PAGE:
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We Salute Anton Erasmus – Cancer Survivor

Saturday, 20 November 2010 16:25 | Written by  Murray Williams
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Anton Erasmus Anton Erasmus Credits: Hywell Waters and Owen Middleton

Anton Erasmus is one of the best-known and beloved characters in South African paddling.  Formerly a top-notch paddler in his own right, for the last few years he’s been giving back to the sport in the role of race director of some of the biggest international surfski events.  He’s now also a survivor of cancer.

The Surfski.info Anton Erasmus Interview

Tell us about your paddling background 

I started paddling at the age of 11 (1966) when Rob Welsh, his Dad and I made a wooden double kayak which we bravely paddled on the Swartkops and the Gamtoos Rivers. We even took it into the sea! This was followed by canvas kayaks which weighed at least 25 kg. The paddling bug had bitten - soon we had found a mould for a old Limfjorden K1 hull (circa 1958) and we built fibre glass hulls with a canvas deck. No rudder and off we went down the Umkomaas River (grade 4 rapids) - yes we swam a few times.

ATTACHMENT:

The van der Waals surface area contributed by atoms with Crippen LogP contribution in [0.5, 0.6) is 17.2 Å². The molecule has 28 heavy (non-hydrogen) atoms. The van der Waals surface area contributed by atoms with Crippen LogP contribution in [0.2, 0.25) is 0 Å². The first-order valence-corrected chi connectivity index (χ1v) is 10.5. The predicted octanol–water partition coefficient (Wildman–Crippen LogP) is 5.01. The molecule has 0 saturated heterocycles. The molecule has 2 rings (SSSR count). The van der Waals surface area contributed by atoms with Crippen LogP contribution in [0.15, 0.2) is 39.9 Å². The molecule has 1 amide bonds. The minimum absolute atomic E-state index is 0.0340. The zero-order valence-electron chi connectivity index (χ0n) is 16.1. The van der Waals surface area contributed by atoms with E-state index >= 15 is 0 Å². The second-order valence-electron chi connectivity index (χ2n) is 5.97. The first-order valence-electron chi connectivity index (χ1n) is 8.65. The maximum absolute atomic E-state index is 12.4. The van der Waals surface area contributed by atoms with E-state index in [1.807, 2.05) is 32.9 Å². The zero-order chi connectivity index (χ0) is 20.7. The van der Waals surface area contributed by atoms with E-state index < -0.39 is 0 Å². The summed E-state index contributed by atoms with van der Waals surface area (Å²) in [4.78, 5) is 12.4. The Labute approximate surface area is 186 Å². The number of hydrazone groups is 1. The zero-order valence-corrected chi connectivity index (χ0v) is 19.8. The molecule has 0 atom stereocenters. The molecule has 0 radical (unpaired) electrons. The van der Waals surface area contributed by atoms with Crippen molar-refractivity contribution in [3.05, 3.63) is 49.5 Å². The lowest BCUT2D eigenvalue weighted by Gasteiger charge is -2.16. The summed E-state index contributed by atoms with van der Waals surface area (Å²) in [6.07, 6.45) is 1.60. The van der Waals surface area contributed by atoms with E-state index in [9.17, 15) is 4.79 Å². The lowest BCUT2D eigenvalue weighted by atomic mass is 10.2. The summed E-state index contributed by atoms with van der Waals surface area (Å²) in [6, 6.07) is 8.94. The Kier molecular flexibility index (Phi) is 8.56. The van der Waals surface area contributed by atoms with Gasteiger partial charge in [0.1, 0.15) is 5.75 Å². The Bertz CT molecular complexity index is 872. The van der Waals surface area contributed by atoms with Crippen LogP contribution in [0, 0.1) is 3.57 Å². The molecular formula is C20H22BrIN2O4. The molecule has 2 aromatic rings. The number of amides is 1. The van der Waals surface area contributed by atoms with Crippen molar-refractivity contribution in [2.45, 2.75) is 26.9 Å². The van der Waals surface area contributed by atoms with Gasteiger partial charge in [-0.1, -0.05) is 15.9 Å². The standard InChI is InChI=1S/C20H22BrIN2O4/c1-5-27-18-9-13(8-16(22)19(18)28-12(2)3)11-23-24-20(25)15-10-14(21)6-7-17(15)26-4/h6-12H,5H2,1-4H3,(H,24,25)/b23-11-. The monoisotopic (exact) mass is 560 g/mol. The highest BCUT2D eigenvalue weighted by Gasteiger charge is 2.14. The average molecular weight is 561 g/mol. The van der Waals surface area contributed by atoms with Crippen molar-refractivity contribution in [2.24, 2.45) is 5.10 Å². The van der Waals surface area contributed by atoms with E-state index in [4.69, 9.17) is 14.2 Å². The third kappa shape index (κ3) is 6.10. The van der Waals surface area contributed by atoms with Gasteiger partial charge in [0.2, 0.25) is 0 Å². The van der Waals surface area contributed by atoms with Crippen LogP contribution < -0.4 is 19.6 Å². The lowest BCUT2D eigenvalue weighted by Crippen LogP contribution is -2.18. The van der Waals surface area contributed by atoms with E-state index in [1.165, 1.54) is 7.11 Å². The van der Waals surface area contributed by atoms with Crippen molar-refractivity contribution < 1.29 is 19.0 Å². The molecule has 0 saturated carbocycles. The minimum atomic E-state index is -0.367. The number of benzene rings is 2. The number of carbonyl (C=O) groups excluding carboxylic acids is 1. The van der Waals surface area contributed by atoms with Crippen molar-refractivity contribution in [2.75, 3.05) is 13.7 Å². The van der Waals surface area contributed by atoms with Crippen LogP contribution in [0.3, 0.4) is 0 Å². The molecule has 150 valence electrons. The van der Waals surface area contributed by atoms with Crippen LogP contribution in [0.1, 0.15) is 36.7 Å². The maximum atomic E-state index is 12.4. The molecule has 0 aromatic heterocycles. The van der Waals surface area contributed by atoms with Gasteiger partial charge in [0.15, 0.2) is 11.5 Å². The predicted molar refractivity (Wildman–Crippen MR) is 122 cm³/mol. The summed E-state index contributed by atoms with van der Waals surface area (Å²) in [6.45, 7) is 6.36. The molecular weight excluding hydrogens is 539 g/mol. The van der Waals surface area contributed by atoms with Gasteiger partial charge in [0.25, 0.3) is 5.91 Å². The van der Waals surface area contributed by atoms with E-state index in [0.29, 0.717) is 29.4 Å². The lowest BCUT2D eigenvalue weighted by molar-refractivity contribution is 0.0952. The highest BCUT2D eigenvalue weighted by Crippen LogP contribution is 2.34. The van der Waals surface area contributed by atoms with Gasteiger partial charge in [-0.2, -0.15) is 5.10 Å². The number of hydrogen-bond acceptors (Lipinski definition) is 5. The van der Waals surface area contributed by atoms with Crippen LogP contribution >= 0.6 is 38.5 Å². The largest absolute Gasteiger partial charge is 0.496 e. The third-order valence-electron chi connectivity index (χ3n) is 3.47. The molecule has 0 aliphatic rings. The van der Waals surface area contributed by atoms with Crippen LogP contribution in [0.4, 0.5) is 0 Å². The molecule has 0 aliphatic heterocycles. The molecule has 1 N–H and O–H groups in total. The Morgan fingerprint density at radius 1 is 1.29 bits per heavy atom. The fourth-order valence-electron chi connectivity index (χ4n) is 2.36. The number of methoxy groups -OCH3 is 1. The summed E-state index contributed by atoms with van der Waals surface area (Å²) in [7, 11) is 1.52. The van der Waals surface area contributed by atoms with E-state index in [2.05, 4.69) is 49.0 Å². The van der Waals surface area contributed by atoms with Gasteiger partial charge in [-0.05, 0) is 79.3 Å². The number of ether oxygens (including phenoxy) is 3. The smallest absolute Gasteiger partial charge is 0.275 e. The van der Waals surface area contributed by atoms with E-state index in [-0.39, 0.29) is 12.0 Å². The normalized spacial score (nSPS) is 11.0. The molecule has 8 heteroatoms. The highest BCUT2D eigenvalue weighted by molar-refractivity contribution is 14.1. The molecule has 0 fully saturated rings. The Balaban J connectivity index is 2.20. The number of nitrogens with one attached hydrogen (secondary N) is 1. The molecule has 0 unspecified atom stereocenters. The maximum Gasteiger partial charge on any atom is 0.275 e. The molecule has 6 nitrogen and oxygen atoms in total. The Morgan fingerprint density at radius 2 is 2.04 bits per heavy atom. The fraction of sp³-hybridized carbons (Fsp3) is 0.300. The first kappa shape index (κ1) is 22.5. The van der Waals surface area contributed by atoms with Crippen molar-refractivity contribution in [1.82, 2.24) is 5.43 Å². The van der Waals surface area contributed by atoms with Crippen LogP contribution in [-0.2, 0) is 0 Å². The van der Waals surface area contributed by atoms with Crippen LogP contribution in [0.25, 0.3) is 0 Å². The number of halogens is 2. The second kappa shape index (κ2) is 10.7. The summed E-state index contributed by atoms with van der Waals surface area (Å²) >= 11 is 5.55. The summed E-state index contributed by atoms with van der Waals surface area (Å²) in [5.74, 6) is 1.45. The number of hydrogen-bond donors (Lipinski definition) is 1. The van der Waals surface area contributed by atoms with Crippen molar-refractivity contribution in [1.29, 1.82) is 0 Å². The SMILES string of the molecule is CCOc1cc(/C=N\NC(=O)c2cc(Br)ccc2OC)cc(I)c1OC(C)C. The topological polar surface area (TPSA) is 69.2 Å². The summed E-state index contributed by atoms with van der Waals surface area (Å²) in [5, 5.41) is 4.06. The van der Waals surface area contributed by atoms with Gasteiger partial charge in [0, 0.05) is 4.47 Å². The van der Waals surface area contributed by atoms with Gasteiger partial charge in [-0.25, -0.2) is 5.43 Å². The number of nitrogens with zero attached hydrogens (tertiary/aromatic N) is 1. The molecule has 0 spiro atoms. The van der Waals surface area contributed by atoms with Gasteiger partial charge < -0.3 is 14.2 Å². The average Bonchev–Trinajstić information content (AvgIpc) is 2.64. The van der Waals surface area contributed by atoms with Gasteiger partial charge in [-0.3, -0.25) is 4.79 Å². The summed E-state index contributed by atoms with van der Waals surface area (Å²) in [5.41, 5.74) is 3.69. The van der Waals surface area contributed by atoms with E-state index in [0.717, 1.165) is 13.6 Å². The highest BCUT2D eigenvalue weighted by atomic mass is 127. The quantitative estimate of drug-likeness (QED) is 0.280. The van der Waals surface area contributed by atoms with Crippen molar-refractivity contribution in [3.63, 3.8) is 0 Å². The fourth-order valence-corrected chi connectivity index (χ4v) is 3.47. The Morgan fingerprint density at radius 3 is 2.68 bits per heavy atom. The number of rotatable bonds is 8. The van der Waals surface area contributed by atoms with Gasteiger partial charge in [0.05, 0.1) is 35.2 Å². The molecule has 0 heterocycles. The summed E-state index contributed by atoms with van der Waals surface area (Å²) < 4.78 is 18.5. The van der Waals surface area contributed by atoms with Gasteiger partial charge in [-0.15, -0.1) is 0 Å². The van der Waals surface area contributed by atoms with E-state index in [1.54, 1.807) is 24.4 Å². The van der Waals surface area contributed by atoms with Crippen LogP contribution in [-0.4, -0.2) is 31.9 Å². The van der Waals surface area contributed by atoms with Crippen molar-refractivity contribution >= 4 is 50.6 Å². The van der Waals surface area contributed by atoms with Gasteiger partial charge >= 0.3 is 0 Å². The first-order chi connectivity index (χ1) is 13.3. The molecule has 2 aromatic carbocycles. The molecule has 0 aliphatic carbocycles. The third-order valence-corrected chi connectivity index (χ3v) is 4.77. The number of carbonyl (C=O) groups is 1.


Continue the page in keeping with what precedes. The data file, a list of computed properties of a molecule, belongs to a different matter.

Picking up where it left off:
For a while I was the High Performance Director of Canoeing South Africa and worked closely with the then CSA Coach, Lee McGregor. It was a roller coaster ride with highs of having an SA Paddler qualify for the Olympics and have Hank McGregor win World Marathon Champs. The lows were simply too much organising and too little paddling.

…and when did you get into surfski paddling?

Surf Lifesaving grabbed my interest and the 1970's saw me do my first Challenge (5th in the Singles) - our skis were home built out of a foam/glass covered construction. In the early 90's the race was on the brink of dying so I intervened and salvaged the event and still paddled it - managing a 2nd in the doubles with Rob Welsh.  The next year I pulled off a close second in the Cape Point with Markus Burri as my partner.

You now run races – how did you get into that?

So getting involved in running races was out of a selfishness to save the Challenge so that I could paddle it. Now it seems that to put on an event as huge as the Southern Shamaal and paddle it is impossible. BUT I have to do the event one more time!

Anton Erasmus

The Race Director - Southern Shamaal PE2EL Challenge 2008